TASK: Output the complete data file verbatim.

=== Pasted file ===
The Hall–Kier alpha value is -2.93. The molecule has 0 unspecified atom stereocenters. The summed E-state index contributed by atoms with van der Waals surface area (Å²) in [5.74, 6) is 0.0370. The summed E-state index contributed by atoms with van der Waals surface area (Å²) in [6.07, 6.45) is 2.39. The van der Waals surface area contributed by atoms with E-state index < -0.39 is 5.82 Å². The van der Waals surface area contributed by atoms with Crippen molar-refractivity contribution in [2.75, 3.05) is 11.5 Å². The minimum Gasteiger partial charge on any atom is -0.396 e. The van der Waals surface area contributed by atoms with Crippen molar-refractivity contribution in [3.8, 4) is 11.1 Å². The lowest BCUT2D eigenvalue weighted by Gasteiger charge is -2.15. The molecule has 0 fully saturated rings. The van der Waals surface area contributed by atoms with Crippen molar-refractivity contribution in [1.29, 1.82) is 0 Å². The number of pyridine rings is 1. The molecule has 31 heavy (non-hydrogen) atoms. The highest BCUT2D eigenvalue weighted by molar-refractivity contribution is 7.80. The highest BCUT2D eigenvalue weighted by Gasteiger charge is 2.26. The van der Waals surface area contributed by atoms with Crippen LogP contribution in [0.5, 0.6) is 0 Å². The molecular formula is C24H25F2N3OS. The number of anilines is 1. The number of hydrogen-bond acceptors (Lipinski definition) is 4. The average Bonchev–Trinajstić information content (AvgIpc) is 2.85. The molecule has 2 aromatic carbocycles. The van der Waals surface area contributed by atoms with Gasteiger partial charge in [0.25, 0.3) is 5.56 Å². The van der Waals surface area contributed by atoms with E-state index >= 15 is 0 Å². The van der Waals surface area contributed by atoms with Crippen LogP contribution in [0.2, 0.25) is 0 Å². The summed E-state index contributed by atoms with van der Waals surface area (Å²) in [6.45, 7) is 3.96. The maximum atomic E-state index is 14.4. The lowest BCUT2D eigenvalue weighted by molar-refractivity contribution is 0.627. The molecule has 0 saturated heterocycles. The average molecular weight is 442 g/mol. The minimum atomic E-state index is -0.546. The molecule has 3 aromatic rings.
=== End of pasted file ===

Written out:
The Hall–Kier alpha value is -2.93. The molecule has 0 unspecified atom stereocenters. The summed E-state index contributed by atoms with van der Waals surface area (Å²) in [5.74, 6) is 0.0370. The summed E-state index contributed by atoms with van der Waals surface area (Å²) in [6.07, 6.45) is 2.39. The van der Waals surface area contributed by atoms with E-state index < -0.39 is 5.82 Å². The van der Waals surface area contributed by atoms with Crippen molar-refractivity contribution in [2.75, 3.05) is 11.5 Å². The minimum Gasteiger partial charge on any atom is -0.396 e. The van der Waals surface area contributed by atoms with Crippen molar-refractivity contribution in [3.8, 4) is 11.1 Å². The lowest BCUT2D eigenvalue weighted by Gasteiger charge is -2.15. The molecule has 0 fully saturated rings. The van der Waals surface area contributed by atoms with Crippen molar-refractivity contribution in [1.29, 1.82) is 0 Å². The number of pyridine rings is 1. The molecule has 31 heavy (non-hydrogen) atoms. The highest BCUT2D eigenvalue weighted by molar-refractivity contribution is 7.80. The highest BCUT2D eigenvalue weighted by Gasteiger charge is 2.26. The van der Waals surface area contributed by atoms with Crippen LogP contribution in [0.5, 0.6) is 0 Å². The molecular formula is C24H25F2N3OS. The number of anilines is 1. The number of hydrogen-bond acceptors (Lipinski definition) is 4. The average Bonchev–Trinajstić information content (AvgIpc) is 2.85. The molecule has 2 aromatic carbocycles. The van der Waals surface area contributed by atoms with Gasteiger partial charge in [0.25, 0.3) is 5.56 Å². The van der Waals surface area contributed by atoms with E-state index >= 15 is 0 Å². The van der Waals surface area contributed by atoms with Crippen LogP contribution in [0.2, 0.25) is 0 Å². The summed E-state index contributed by atoms with van der Waals surface area (Å²) in [6.45, 7) is 3.96. The maximum atomic E-state index is 14.4. The lowest BCUT2D eigenvalue weighted by molar-refractivity contribution is 0.627. The molecule has 0 saturated heterocycles. The average molecular weight is 442 g/mol. The minimum atomic E-state index is -0.546. The molecule has 3 aromatic rings.